Born: June 17, 1929
in Lima, Ohio
Died: March 4, 2016
As a journalist and television commentator, no media professional had as vibrant a personality as Arthur “Bud” Collins. His trademark bow-ties, colorful trousers that often seemed like they could glow in the dark, were custom made from fabrics he collected in his world travels covering tennis for more than 50 years. One thing Collins collected as well: a voluminous knowledge of tennis that was delivered with infectious enthusiasm. His television commentary was often more entertaining than the match he was covering, and his writings for the Boston Globe starting in 1963 provided him a forum to become the preeminent and foremost authority on tennis in the world.
Collins was born in Lima, Ohio, attended college at Baldwin-Wallace College but made Boston his home and working headquarters for more than 50 years. He launched his impeccable career as a graduate student at Boston University in 1959, where he found time to write for the Boston Herald and coach the tennis team at Brandeis University. He began his journalistic tennis exploits in earnest upon joining the Boston Globe in 1963 and made his foray into the electronic media side working for the local Boston PBS radio affiliate WGBH. Collins became a bona fide tennis expert, and in 1968 joined CBS Sports on its tennis broadcasts.
While Collins was always seen as a voice of tennis, he equally made his mark on the printed sports section pages of the Boston Globe. His writings were often times as verbose as his broadcast commentary, but it was an endearing trait that was the essence of the man. Vintage Collins writing found him colorful and clever at the same time, this passage on Rod Laver: “Rodney the L is what’s happening in tennis these days. He goes into the Longwood veldt this afternoon to resume a rain delayed pursuit of another professional singles championship, and if he wore a top hat you’d think he was Mandrake the Magician. Instead he’ll be wearing a crinkled white cloche that looks as though a flapper had slept in it. It was probably willed to him by Clara Bow, but it does the job. . . . His eyes seem like a pair of blueberries in a tureen of borscht.”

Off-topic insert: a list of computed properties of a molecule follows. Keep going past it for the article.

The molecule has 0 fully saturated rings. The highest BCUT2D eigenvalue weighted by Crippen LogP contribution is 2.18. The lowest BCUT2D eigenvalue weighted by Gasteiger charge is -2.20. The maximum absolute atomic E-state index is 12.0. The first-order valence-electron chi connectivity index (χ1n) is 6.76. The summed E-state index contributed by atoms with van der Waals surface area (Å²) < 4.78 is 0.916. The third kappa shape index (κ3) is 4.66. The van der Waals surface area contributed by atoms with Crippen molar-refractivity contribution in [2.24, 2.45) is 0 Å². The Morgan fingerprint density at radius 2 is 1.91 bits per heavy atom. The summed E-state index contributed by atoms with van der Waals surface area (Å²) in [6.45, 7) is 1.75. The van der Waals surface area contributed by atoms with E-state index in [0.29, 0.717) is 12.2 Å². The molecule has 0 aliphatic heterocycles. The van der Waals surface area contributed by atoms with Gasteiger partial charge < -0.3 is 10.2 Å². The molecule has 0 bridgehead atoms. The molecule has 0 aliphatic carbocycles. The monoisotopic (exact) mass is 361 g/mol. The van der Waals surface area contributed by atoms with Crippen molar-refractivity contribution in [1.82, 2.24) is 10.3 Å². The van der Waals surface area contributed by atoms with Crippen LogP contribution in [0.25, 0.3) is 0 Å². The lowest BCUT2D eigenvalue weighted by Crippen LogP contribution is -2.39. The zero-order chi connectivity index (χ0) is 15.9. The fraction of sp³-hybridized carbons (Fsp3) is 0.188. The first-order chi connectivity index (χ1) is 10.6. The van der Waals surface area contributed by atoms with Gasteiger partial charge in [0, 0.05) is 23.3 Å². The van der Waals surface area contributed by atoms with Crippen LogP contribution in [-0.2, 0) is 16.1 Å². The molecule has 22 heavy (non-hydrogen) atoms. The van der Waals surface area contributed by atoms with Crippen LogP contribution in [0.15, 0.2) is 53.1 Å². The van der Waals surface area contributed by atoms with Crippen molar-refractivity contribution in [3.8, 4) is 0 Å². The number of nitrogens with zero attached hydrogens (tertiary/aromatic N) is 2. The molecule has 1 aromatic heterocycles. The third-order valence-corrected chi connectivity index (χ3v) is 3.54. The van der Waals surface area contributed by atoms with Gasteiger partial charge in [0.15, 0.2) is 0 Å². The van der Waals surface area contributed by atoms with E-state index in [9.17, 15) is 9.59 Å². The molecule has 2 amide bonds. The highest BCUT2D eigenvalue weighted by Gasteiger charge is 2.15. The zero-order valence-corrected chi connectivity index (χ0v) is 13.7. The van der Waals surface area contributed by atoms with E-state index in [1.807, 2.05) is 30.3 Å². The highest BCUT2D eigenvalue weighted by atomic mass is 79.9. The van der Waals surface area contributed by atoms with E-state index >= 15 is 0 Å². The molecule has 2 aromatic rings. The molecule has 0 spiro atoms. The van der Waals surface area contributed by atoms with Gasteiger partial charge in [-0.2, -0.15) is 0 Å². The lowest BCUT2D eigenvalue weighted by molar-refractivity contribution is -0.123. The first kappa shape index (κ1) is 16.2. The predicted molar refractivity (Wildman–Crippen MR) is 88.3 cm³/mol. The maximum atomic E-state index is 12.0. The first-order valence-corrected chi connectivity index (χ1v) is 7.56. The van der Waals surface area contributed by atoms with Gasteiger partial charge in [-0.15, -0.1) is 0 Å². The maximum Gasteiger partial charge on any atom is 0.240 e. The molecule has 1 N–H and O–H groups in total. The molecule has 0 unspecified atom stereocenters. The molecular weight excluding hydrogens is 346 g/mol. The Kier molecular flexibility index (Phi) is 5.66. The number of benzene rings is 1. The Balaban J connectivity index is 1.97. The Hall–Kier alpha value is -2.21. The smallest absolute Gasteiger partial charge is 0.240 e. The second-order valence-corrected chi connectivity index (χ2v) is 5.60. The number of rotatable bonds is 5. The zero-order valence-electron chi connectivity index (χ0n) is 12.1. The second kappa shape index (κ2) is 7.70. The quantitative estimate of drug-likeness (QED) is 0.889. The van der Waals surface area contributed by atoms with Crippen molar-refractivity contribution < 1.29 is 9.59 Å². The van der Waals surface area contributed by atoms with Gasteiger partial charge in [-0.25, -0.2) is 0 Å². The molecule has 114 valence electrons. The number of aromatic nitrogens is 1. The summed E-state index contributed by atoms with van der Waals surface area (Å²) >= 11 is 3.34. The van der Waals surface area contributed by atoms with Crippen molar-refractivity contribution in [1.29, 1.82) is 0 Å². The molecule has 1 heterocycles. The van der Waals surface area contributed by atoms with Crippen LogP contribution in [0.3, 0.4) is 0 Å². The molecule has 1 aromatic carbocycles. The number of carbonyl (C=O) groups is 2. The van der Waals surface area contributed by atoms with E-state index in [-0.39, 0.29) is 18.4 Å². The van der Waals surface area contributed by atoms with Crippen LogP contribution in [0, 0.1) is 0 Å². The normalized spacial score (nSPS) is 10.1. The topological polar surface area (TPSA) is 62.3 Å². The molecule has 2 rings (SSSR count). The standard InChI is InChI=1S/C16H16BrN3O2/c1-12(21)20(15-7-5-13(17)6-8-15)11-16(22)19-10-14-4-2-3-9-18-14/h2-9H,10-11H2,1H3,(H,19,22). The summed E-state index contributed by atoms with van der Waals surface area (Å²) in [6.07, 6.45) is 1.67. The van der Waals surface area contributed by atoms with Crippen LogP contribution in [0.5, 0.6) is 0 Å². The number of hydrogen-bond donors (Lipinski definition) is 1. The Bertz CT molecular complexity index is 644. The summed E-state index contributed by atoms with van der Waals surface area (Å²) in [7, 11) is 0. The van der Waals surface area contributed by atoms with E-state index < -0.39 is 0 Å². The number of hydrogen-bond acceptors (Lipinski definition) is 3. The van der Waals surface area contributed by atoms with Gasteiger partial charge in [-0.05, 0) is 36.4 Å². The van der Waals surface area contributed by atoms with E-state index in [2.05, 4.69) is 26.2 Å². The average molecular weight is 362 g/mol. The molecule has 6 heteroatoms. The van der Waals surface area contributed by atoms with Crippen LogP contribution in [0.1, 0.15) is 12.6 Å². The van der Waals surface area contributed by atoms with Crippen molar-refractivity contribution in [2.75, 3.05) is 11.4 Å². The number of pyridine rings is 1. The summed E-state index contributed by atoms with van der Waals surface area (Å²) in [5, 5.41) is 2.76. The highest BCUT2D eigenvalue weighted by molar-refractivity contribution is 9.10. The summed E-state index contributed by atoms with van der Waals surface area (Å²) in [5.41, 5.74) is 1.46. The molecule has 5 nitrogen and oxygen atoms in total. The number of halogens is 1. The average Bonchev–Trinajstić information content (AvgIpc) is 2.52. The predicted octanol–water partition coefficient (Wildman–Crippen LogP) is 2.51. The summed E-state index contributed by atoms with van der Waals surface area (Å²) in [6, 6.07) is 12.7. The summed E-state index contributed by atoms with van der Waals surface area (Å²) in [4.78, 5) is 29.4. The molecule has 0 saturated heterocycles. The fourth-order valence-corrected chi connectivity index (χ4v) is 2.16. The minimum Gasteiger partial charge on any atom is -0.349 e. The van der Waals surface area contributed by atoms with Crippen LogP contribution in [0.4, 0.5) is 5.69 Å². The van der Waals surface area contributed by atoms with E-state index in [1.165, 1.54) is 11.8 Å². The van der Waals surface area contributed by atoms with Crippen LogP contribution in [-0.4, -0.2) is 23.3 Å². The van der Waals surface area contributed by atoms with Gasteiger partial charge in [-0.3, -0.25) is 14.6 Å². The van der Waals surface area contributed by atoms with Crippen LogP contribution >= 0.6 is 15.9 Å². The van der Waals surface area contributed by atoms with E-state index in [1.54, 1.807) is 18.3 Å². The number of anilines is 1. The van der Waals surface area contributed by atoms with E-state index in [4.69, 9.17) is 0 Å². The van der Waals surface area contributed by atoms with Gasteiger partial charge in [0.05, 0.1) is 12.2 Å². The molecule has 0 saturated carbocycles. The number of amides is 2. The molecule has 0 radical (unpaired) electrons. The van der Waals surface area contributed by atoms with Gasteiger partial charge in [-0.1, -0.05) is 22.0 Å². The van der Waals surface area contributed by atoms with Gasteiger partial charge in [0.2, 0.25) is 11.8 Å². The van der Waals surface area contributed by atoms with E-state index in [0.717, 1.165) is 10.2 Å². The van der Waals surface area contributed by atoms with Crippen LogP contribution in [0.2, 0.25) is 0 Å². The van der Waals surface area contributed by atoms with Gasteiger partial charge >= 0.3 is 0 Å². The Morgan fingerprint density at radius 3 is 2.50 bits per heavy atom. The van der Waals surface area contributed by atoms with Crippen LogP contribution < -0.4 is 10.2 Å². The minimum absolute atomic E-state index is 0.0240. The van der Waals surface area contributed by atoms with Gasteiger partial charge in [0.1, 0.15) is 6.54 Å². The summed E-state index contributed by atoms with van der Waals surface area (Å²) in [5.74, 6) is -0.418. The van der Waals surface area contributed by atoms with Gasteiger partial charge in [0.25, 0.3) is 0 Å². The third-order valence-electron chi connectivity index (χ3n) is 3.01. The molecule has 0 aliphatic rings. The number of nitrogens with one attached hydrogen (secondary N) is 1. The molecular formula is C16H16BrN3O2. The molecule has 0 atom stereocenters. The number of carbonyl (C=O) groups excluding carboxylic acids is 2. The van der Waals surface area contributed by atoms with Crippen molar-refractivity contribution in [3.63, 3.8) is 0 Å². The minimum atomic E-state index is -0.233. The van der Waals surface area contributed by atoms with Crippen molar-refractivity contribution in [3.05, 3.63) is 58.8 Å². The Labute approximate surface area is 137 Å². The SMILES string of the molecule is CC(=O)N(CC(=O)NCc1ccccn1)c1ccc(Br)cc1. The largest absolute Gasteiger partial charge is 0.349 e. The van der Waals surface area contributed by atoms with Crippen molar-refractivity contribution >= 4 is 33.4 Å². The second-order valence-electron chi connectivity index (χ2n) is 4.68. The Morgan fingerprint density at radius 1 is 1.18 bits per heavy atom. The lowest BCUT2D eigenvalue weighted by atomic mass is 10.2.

Collins brought wit, charm and an encyclopedia of knowledge to each of his journalist endeavors. While he remained the cornerstone of the Boston Globe’s tennis coverage, he worked with CBS for four years, becoming a staple of NBC’s tennis coverage in 1972, where he remained until 2007. For the next 35 years, Breakfast at Wimbledon included strawberries and cream, world class tennis, and Bud Collins. In 2007, he took his indomitable talents to ESPN and the Tennis Channel.
Collins treated tennis fans to his colorful prose by authoring The Education of a Tennis Player (with Rod Laver) in 1971, Evonne On the Move (with Evonne Goolagong) in 1974, a memoir, My Life with the Pros (1989), and several updated versions of Bud Collins Tennis Encyclopedia, the latter being the bible for tennis facts, figures, and authoritative prose from the game’s leading historians.
In 1999, Collins was honored by the Associated Press Sports Editors, who awarded him the Red Smith Award, America’s most prestigious sports writing honor. Fittingly, he was elected to the National Sportswriters and Sportscasters Hall of Fame in 2002.
As a journalist and television commentator, a historian and a vibrant personality, and as a communicator unlike any other in his time, Bud Collins was at the forefront of tennis since the early 1960s. Collins covered more major championships than any American reporter, and always conveyed his ample knowledge of the sport with an infectious enthusiasm. Collins gained as much fame as many renowned players, working tirelessly at his craft, not just entertaining but educating the public, adding immeasurably to the popularity of tennis.
While attending his 61st US Open in 2015, the USTA unveiled the Bud Collins US Open Media Center in honor of the great ambassador to the game.